I’m kind of obsessed with “buried treasure found in cave” stories. You know: a lost wallet turns up six decades later. Or twins separated at birth find each other after 78 years. Or scientists discover a tropical bat species last seen in 1890 and presumed extinct.
So while researching It’s No Accident, I was fascinated to learn that Dr. Hodges had himself unearthed a buried treasure — the studies of Dr. Sean O’Regan.
To recap briefly (and to shortchange an awesome story): While performing surgery on a 6-year-old girl, Dr. Hodges found a grapefruit-sized lump of stool in her rectum that, despite all the usual tests, had gone undetected. Putting two and two together, Dr. Hodges realized virtually all cases of bedwetting, accidents, and recurrent UTIs are caused by constipation. He immediately declared himself a genius, at least to his wife.
Only when Dr. Hodges went digging in the medical library did he find his “discovery” had already been discovered — 30 years earlier by Dr. O’Regan, a pediatric nephrologist practicing in Canada.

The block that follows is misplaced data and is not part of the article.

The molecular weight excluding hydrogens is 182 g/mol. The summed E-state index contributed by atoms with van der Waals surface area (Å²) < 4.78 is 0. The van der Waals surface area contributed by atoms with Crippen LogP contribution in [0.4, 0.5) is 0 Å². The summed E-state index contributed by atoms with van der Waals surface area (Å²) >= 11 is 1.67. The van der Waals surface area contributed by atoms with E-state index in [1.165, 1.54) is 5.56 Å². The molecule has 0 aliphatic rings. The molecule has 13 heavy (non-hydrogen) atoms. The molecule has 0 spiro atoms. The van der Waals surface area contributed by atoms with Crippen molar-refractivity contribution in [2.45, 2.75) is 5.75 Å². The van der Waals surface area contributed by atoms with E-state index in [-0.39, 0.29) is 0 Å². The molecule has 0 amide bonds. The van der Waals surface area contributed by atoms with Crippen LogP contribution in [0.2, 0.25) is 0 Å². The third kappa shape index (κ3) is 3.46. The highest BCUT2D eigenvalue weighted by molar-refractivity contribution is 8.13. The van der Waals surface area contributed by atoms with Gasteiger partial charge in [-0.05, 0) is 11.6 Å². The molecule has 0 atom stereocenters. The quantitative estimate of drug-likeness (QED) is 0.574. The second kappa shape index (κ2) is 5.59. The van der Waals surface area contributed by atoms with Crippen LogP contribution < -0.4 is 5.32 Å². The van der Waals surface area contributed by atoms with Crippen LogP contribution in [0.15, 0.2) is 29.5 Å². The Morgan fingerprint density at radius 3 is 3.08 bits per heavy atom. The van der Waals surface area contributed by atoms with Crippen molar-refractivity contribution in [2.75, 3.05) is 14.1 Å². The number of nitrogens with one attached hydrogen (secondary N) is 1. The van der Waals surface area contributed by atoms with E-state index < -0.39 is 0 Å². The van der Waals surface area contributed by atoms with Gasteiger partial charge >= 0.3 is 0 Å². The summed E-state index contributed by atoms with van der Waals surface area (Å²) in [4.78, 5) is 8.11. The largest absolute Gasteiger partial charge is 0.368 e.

Dr. O’Regan’s research, inspired by his own son’s bedwetting and conducted at hundreds of children at a Montreal hospital in the 1980s, proved Dr. Hodges’ theory conclusively. In addition, his studies found that clearing the rectum with nightly enemas resolved these problems in dramatic fashion, by allowing the rectum to shrink back to size.
In awe of his research, Dr. Hodges tracked down Dr. O’Regan, who had moved to Arizona and switched to treating adults. In 2011 we both interviewed him. Dr. O’Regan told us that at the time of his discovery, he felt pleased he could help so many children who’d been blamed by their parents and shrugged off by their doctors.